Online Display of Credit Card Numbers – Legal or Maybe Not, But Just Don’t Do It!
September 28, 2009
by Michael Fleming
Is the output of an online shopping cart's check-out web page, which is displayed on the end-user's computer monitor, a "printed" copy of a receipt? That may seem like the perfect argument for law students to debate over lunch or at the pub, since many would find that in the absence of more information the question is impossible to answer. But, the question becomes one of great importance when an online business is displaying a customer's credit card number on a web page that is arguably a "receipt" for a transaction, since whether or not that is a "printed receipt" makes all the difference on whether that business has violated the Fair and Accurate Credit Transaction Act (FACTA) restrictions on printing credit card numbers and expiration dates. A series of class action lawsuits against online retailers has made this more than a law school debate.
Unfortunately, the courts are not doing much to settle this argument. There are a number of decisions, and they break out into two camps almost completely at odds with each other. Some courts have held that FACTA's prohibitions only apply to traditional paper receipts. Others have held that, without a more concise definition from Congress on what it meant by "printed," the output of a computer screen is just as much a printed matter as would be a piece of paper. Just this month, a federal court in Illinois joined the "screen equals printing" camp. The consequences of non-compliance for the business can be expensive, as the law allows for direct consumer actions seeking up to $1000 per harmed consumer as well as attorney fees. Most of the complaints in this area come in as class actions, which greatly multiplies the risks for an online operator who is targeted in these claims.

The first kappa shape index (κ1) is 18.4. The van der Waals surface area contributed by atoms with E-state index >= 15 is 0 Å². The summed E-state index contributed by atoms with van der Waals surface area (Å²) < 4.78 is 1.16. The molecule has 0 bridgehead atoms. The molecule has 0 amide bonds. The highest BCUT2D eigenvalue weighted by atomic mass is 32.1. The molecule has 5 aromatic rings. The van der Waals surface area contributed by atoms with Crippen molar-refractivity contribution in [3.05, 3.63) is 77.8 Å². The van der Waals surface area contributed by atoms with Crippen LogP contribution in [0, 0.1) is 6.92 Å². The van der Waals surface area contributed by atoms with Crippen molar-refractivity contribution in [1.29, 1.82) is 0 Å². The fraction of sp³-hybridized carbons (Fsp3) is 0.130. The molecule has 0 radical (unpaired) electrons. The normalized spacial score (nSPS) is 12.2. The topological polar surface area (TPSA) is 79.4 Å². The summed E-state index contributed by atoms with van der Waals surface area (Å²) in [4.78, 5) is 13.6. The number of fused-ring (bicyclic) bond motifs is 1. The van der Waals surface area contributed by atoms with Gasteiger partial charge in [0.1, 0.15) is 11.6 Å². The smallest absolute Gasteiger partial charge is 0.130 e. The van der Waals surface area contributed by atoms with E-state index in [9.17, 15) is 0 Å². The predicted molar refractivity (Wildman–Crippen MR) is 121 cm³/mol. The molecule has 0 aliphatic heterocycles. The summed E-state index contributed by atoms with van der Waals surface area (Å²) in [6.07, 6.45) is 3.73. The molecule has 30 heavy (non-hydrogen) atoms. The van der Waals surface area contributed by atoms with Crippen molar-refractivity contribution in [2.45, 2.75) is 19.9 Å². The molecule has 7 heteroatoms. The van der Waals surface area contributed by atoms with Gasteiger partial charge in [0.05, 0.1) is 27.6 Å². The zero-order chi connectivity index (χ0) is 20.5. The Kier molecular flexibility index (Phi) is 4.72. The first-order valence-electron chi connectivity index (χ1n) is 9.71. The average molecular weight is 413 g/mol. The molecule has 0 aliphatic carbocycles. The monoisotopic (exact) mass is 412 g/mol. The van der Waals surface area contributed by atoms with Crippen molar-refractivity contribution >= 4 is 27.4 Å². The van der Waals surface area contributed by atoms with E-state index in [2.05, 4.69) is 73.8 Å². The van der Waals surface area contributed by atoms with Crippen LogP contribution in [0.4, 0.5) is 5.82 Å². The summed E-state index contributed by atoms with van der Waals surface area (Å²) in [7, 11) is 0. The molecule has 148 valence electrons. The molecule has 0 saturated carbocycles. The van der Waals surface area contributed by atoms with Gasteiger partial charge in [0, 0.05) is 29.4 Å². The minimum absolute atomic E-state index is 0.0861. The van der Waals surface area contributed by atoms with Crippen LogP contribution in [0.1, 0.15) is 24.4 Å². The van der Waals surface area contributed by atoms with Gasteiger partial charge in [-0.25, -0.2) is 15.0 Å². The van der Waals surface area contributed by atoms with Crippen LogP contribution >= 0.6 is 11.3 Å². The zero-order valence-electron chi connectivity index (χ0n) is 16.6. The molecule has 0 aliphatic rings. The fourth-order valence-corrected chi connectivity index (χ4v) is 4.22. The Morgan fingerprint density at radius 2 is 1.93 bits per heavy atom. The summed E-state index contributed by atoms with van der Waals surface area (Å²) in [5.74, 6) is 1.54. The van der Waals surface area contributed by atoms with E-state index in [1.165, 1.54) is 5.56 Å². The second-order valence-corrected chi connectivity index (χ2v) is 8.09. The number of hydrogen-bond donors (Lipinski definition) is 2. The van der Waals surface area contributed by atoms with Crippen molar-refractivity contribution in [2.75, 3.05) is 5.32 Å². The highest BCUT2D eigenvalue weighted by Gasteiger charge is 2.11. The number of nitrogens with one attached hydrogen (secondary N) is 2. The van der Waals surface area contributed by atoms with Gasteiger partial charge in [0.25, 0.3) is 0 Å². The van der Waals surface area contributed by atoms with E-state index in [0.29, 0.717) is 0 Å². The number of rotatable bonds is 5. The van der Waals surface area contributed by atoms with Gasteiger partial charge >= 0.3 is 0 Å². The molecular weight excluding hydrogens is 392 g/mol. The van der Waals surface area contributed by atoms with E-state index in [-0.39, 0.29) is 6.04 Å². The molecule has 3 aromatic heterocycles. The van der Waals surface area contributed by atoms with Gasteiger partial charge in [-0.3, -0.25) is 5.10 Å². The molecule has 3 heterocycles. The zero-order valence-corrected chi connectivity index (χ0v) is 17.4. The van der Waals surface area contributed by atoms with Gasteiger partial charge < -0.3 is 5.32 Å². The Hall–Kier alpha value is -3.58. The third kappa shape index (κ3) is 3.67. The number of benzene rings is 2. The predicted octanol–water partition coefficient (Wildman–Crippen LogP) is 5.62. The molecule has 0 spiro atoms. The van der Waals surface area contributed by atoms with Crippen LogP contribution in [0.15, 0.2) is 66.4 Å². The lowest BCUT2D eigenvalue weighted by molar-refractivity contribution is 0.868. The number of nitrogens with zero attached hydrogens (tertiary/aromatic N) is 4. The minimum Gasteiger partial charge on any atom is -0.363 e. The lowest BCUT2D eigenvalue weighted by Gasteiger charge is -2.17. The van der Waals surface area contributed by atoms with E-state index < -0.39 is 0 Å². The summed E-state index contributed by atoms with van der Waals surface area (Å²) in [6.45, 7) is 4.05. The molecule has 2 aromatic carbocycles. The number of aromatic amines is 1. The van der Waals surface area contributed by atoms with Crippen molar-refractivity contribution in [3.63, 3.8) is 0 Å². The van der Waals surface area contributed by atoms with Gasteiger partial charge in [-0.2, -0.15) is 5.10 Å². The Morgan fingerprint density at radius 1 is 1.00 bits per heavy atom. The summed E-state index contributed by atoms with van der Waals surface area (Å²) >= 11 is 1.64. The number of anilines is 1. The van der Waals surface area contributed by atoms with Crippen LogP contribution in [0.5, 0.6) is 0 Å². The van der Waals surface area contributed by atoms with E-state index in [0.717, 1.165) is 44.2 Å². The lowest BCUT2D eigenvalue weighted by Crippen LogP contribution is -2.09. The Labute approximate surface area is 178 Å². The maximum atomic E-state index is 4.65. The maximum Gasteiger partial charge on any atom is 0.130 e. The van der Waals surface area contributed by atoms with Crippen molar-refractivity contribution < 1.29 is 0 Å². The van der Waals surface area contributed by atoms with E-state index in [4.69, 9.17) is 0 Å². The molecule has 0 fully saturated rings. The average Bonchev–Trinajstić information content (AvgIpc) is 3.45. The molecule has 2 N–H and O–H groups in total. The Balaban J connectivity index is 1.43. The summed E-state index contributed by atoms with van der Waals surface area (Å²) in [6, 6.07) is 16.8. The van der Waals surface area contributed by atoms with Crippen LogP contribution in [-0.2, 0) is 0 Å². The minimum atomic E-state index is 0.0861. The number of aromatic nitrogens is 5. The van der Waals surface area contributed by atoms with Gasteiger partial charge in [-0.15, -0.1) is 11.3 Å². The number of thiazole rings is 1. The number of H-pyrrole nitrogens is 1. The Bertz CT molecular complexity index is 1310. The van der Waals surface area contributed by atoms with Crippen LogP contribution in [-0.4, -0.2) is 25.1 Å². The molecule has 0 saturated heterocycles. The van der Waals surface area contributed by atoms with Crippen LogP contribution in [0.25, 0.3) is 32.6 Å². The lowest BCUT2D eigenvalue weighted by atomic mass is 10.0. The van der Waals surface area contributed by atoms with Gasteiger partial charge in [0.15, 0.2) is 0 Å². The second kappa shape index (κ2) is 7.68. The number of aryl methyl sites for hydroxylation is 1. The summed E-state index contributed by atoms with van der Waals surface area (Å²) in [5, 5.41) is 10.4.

The good news is that avoiding the risk is very easy for a web site operator. If an online operator simply presumes that its web pages are "printed" matter, and that all of those pages it transmits which might contain a reference to a credit card number are "receipts," the operator will then design its pages and systems with FACTA compliance in mind. The cost to do this up front is essentially zero over costs that are already being incurred to design the pages: just set up all screens or other output that comes from the site to never display more than the last five digits of a credit card or a credit card expiration date.
For the web operator that designs with FACTA compliance in mind, it will not matter which side of the ongoing debate is right and which is wrong. The rare exceptions (if there are any!) where a fuller display of credit card numbers may be necessary should certainly be addressed with an attorney before implementation. But, for nearly everybody, the cost to avoid the problem is effectively zero with but a bit of advance planning.
Thus, leave the burning question of what is "printing" to those who have plenty of time to sit around the pub tables, or to those who have plenty of money to burn in court.
- Michael Fleming is a member of the Larkin Hoffman Daly & Lindgren Ltd. Intellectual Property, Technology and Internet Practice.